As if internet users weren’t paranoid enough about everything they do online being monitored by government officials, it was now revealed today that secret high-ranking government agencies have also been commissioning spies to infiltrate another place that hits a little too close to home: online fantasy games. That’s right, according to several classified documents that were leaked by ex-NSA contractor, Edward J. Snowden, ProPublica and The New York Times are both reporting that even online games are no longer safe from the government’s prying ears and eyes.
The classified government documents claim that online gaming uses most of the technologies that criminals or terrorists would need to make their illegal transactions, such as fake names and voice chats: the idea being that these shady individuals could essentially use an online gaming server as a front to conduct their businesses, where no one would even expect it. So government officials from the C.I.A., F.B.I., and even the Pentagon began creating their own player avatars in games like World of Warcraft and Second Life to do some snooping of their own, through collecting player data, monitoring communications, and even trying to recruit informers. Seriously.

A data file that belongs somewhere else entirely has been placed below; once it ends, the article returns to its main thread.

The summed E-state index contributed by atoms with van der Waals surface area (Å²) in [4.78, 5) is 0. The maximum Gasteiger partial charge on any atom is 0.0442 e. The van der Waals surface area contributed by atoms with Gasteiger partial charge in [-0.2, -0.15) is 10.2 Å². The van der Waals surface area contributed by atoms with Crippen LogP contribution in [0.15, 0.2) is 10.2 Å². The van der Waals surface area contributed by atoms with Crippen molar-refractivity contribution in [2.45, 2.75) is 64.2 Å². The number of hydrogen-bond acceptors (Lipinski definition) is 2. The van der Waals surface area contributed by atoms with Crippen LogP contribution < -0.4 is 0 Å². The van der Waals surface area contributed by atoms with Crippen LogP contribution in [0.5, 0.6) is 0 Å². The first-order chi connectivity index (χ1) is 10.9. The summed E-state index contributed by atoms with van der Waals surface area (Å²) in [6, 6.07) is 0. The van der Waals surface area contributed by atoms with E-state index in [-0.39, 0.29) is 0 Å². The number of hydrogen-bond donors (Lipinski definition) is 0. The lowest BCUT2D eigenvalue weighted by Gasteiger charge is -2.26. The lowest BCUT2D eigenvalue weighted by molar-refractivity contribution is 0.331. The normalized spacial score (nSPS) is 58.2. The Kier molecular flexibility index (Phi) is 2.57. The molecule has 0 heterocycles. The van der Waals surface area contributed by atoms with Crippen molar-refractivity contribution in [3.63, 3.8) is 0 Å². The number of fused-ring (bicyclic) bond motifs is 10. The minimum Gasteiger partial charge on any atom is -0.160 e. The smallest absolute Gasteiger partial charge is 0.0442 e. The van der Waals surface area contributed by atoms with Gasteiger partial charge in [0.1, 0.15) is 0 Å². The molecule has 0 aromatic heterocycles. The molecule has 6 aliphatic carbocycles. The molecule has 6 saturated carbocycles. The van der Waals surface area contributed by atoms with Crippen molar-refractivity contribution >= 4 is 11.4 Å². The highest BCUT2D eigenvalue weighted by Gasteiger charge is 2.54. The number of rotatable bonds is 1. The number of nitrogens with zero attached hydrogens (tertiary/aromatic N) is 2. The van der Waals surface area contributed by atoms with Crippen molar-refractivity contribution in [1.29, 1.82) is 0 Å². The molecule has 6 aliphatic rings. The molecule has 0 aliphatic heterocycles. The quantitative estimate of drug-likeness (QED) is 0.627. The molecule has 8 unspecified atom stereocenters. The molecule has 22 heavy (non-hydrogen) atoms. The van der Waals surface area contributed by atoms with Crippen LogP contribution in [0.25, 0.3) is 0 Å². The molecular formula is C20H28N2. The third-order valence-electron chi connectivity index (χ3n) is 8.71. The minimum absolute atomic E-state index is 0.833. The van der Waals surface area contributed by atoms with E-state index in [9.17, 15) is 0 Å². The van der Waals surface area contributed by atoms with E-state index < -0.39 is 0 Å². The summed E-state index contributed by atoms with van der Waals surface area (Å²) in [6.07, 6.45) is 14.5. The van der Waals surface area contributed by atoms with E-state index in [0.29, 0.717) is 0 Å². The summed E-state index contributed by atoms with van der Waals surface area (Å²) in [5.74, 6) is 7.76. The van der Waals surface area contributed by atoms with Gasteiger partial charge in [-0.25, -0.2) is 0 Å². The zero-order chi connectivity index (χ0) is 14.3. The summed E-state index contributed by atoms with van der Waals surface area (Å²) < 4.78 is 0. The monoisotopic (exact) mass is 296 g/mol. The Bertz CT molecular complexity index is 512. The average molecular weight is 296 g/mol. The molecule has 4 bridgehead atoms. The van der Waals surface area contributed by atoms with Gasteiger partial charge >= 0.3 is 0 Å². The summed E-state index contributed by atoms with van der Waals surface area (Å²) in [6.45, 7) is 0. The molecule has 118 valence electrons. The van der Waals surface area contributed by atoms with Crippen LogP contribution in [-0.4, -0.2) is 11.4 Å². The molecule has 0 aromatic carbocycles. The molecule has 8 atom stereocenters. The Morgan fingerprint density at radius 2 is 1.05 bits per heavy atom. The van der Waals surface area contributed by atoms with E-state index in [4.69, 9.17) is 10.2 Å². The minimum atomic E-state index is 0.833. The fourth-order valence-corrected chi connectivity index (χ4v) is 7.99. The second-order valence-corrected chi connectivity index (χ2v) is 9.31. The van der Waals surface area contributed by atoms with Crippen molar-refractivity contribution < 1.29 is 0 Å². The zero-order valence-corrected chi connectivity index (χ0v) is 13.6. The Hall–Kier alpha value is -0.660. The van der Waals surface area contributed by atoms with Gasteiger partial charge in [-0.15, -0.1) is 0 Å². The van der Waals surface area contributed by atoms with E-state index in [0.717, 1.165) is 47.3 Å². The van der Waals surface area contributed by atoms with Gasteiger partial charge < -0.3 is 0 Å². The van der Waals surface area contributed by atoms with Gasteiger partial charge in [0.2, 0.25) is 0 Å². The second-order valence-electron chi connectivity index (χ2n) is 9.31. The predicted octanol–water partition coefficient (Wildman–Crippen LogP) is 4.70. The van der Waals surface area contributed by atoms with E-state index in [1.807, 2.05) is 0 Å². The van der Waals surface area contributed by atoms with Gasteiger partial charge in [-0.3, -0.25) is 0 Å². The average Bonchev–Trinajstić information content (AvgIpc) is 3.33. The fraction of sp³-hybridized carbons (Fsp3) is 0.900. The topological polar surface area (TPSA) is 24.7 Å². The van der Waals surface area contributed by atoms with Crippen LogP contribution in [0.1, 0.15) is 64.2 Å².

And what did the government find out from all of their deeply classified gaming efforts? Well, not a whole lot it would seem. None of the reports seem to indicate that any potential terrorist threats had been squashed due to the online gaming surveillance. However, it was also briefly mentioned that the government found a benefit in being able to identify gamers with backgrounds in fields like engineering and science for potential future recruitment within their agencies. So the next time you find yourself in a strong leadership role in a World of Warcraft quest, keep in mind that a government agent might be sizing up your skills for possible real world recruitment!
“How many F.B.I. agents do you see?
It’s kind of funny in a way, if the true ramifications of what’s really going on here weren’t so serious. I mean, can you imagine a bunch of secret government agents sitting in front of computers at a secret underground facility with their black suits and sunglasses on, all playing World of Warcraft in dead silence? Actually, I take that joke back: who knows if the government took a break from WoW-ing to peruse some Gamezebo!
According to a summary of the report, it even mentions that Xbox Live was under the government surveillance as well, in case you once thought that the Xbox One’s new invasive Kinect features were the biggest of your privacy concerns. So what do you think? Has the government really gone too far now in trying to infiltrate your favorite online games? Is there no place safe on the internet for a Level 30 Mage anymore? And more importantly, how long before game developers start spoofing this whole ordeal in a government-themed Secret Agent MMO?